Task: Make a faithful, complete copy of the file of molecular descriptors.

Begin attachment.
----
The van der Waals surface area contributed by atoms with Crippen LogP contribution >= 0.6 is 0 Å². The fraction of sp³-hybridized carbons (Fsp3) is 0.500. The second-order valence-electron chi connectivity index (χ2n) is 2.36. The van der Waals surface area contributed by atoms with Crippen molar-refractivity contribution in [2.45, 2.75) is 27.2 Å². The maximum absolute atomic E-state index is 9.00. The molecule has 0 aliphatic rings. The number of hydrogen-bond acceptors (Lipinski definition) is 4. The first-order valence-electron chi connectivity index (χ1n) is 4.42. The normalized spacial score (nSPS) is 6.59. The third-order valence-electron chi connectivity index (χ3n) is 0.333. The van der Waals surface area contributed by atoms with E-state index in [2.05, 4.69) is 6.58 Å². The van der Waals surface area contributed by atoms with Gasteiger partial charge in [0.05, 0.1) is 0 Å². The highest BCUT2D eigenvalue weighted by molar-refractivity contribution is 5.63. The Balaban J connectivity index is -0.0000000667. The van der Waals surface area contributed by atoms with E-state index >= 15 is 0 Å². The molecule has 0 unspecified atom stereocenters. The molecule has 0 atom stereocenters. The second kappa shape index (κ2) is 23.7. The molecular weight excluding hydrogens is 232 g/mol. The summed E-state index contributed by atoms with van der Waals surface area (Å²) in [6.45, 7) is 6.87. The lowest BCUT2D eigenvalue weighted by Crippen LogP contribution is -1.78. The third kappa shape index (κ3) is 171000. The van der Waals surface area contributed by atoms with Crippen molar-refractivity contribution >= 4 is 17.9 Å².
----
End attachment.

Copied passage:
The van der Waals surface area contributed by atoms with Crippen LogP contribution >= 0.6 is 0 Å². The fraction of sp³-hybridized carbons (Fsp3) is 0.500. The second-order valence-electron chi connectivity index (χ2n) is 2.36. The van der Waals surface area contributed by atoms with Crippen molar-refractivity contribution in [2.45, 2.75) is 27.2 Å². The maximum absolute atomic E-state index is 9.00. The molecule has 0 aliphatic rings. The number of hydrogen-bond acceptors (Lipinski definition) is 4. The first-order valence-electron chi connectivity index (χ1n) is 4.42. The normalized spacial score (nSPS) is 6.59. The third-order valence-electron chi connectivity index (χ3n) is 0.333. The van der Waals surface area contributed by atoms with E-state index in [2.05, 4.69) is 6.58 Å². The van der Waals surface area contributed by atoms with Gasteiger partial charge in [0.05, 0.1) is 0 Å². The highest BCUT2D eigenvalue weighted by molar-refractivity contribution is 5.63. The Balaban J connectivity index is -0.0000000667. The van der Waals surface area contributed by atoms with E-state index >= 15 is 0 Å². The molecule has 0 unspecified atom stereocenters. The molecule has 0 atom stereocenters. The second kappa shape index (κ2) is 23.7. The molecular weight excluding hydrogens is 232 g/mol. The summed E-state index contributed by atoms with van der Waals surface area (Å²) in [6.45, 7) is 6.87. The lowest BCUT2D eigenvalue weighted by Crippen LogP contribution is -1.78. The third kappa shape index (κ3) is 171000. The van der Waals surface area contributed by atoms with Crippen molar-refractivity contribution >= 4 is 17.9 Å².